Signs Your Child is Seeking Deep Pressure Input

It’s important to pay attention if you notice these behaviors, so you can help your child get the sensory input they need. Here are some common signs that indicate a child is looking for pressure: 

  • A fondness for sleeping with weighty blankets or a heap of stuffed animals, even on sweltering nights. 
  • Preference for snug clothing such as leggings or elastic bands around arms and legs. 
  • Contentment from being bundled up, cocooned, or embraced firmly. 
  • Calm in restricted spaces like tents and boxes. 
  • Engagement in seemingly unsuitable behavior, including touching people, licking surfaces, or mouthing non-food items. 
  • Clenching teeth and knocking head against hard surfaces. 
  • Seeking tactile input by pressing into people or smacking into furniture.

If you recognize any of these behaviors in your child, they may seek deep pressure input. Talk to your doctor or an occupational therapist to learn more about how you can help meet your child’s sensory needs, either in a clinical setting or at home.

Deep Pressure Activities to Try at Home

If your child is pressure-seeking and you’re unsure what to do about it, don’t stress. There are a number of easy strategies you can try at home to help your kiddo get the pressure they need to help them feel calm and focused. Let’s unpack some of them: 

  • Weighted blankets. A weighted blanket is designed to provide consistent, calming pressure over the entire body. and is recommended by occupational therapists. You can find pre-made weighted blankets in various sizes and weights or make your own at home with items like rice, beans, or small fabric pieces. 
  • Squeeze toys. These are objects (often made out of foam) that you squeeze together; they provide a targeted amount of pressure on a specific area of the body. 
  • Pressure wraps. Pressure wraps are cloth strips secured around the body to provide deep pressure stimulation. They come in different styles and colors, but all work by providing gentle, consistent pressure. 
  • Compression garments. These tight-fitting clothes are made of lycra or spandex and provide a snug fit around the body. They can help to reduce anxiety by providing sensory input through pressure and movement. 
  • Swaddling. Swaddling is an ancient technique in which the child’s arms and legs are secured with fabric to provide deep pressure stimulation. 
  • Weighted vests. These heavy garments are worn over the child’s clothing to provide deep pressure stimulation. They come in various sizes and weights, so you can find one that best fits your child. 
  • Willbargers Brushing Protocol. This technique provides sensory stimulation through light, and repetitive brushing all over the body, which helps reduce anxiety levels.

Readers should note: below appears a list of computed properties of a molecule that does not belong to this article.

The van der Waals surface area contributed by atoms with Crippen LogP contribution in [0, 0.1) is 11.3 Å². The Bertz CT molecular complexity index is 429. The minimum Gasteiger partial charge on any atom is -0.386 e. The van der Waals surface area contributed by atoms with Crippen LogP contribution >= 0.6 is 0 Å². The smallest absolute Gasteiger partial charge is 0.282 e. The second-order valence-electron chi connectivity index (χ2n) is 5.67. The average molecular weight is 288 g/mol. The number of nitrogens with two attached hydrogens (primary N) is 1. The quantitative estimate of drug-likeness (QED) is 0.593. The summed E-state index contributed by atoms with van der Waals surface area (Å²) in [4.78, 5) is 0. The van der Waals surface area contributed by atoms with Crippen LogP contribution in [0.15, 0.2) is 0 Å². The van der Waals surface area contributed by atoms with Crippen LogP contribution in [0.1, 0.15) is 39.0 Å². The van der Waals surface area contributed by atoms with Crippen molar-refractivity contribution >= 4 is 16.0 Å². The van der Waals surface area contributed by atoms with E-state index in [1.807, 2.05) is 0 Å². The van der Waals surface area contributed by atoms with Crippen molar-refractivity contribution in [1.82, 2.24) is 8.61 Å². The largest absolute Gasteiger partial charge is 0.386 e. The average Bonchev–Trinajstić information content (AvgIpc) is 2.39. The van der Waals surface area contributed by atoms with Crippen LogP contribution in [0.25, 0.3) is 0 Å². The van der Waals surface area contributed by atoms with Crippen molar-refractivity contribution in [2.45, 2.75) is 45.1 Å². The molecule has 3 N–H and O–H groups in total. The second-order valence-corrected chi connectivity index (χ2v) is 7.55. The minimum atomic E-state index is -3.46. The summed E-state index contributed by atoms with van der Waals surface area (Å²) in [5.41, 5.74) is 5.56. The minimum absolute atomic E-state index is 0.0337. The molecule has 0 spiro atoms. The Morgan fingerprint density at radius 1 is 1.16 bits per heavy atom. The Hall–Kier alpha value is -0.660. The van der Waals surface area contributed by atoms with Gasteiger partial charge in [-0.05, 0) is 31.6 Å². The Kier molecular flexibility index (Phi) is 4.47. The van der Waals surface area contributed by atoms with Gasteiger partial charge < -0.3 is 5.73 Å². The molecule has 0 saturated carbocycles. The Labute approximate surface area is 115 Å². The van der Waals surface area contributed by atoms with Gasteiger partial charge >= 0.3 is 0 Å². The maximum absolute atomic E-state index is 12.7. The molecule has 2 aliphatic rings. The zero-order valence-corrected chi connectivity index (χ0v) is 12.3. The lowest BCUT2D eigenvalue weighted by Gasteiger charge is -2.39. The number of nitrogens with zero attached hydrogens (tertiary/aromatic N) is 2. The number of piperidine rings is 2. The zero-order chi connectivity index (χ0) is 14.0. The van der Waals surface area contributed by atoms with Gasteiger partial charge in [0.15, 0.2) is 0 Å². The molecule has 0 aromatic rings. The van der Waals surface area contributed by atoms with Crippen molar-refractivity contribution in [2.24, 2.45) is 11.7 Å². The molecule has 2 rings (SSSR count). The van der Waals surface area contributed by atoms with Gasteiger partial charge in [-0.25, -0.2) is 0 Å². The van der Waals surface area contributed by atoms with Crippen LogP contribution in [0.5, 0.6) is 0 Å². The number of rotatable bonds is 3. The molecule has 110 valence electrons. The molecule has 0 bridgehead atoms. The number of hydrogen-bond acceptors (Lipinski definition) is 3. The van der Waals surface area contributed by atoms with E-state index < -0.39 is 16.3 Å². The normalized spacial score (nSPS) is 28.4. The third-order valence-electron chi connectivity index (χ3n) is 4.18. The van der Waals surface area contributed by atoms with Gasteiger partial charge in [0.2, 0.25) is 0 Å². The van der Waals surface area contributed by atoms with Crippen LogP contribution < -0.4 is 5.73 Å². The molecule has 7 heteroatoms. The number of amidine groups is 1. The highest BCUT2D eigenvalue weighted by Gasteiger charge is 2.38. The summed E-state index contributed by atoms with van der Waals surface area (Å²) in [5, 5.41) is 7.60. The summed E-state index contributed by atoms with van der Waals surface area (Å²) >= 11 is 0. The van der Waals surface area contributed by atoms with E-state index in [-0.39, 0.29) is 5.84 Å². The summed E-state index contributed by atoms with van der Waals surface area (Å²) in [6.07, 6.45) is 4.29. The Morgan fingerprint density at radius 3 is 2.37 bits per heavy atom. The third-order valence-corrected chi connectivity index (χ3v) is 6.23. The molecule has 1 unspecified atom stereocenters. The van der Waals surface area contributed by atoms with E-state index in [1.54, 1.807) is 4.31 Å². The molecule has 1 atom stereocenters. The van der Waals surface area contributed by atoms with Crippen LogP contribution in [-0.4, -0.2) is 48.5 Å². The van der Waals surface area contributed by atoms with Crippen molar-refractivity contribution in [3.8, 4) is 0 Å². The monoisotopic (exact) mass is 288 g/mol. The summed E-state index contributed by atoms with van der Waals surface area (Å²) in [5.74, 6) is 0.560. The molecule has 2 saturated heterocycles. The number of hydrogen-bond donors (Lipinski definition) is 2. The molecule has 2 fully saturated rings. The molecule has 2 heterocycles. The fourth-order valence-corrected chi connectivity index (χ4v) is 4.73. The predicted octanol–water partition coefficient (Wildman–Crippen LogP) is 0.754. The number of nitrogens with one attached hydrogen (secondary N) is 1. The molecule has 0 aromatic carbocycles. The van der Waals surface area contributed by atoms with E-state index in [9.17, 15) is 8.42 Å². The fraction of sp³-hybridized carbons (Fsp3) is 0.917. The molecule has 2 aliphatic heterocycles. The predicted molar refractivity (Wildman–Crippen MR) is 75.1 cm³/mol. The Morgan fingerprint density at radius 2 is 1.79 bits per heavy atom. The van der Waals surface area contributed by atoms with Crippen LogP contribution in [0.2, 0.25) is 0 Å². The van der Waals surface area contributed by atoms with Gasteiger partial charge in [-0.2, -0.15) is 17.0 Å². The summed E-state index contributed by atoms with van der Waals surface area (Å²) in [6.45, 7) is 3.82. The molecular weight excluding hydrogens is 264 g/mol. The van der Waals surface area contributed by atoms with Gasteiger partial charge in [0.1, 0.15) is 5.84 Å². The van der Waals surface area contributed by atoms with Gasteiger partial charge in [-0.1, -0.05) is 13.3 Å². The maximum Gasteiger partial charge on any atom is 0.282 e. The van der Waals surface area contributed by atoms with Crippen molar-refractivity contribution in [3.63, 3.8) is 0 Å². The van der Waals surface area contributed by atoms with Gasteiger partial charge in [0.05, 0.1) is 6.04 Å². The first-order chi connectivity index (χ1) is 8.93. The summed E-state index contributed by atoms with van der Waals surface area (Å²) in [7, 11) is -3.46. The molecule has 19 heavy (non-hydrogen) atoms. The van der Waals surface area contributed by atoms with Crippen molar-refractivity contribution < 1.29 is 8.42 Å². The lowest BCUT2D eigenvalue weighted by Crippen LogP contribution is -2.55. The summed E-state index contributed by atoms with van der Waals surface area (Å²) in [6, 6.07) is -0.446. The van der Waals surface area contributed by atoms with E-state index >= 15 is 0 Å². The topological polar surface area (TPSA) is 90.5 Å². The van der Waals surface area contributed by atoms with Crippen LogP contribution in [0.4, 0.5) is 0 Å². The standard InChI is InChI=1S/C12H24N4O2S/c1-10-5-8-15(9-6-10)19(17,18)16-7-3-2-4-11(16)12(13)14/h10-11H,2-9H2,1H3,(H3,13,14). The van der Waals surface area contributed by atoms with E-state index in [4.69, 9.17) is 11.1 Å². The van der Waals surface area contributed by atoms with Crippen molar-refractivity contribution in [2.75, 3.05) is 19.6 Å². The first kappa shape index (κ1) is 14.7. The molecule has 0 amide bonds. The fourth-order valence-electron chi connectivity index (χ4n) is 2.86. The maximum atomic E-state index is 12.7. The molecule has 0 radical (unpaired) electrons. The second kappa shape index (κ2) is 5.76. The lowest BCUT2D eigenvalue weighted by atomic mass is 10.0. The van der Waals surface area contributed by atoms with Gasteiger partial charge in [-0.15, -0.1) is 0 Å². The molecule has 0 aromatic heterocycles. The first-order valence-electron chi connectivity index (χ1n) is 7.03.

• Deep Massage. Deep massage is a form of pressure therapy that uses slow, firm strokes on specific areas of the body. It can help to relax muscles, reduce anxiety levels and improve circulation. 
  • Therapy balls. Large, firm balls are rolled over the body or held in place on specific areas to help reduce tension and improve circulation. 
  • Bear hugs. This is a simple yet effective technique in which a parent or caregiver holds the child tightly for several minutes to provide calming pressure. It can help reduce stress and increase feelings of safety and security. 
  • Squishing (carefully) with pillows.  If your child is comfortable with being squished, try creating a pillow ‘fort’. Stack up pillows to encase them, and then lightly press on each one in turn. This can be soothing for many kids with autism who may crave pressure or deep touch input.
  • Making a burrito. Wrap your child in a soft blanket, tucking the ends around them like a burrito. This will help them feel secure and provide gentle pressure all over their body.

By trying some of the above techniques, you can become your child’s personal deep-pressure therapist and help them reap the benefits of this relaxing technique.


You now know the basics of applied pressure techniques and how they can be beneficial for children with autism. Pressure-seeking behaviors are common in children with autism, and applying pressure techniques safely can help relieve stress and anxiety. 

On top of these basic benefits, deep pressure can also improve focus and concentration, sleep patterns, and self-regulation. By being aware of your child’s behavior and seeking professional advice if needed, you can determine if applied pressure techniques are suitable for them. 

If so, you have the tools to incorporate these techniques safely and effectively at home. Take the time to observe your child’s actions and look for signs that they may need deep pressure therapy. If you have further questions, don’t hesitate to reach out for more information from professionals. You’ve got this!


If you are ready to work with the best ABA therapy provider in New York, New Jersey or Indiana, give us a call at (732) 402-0297. Our dedicated team is ready to help and we will treat you like family.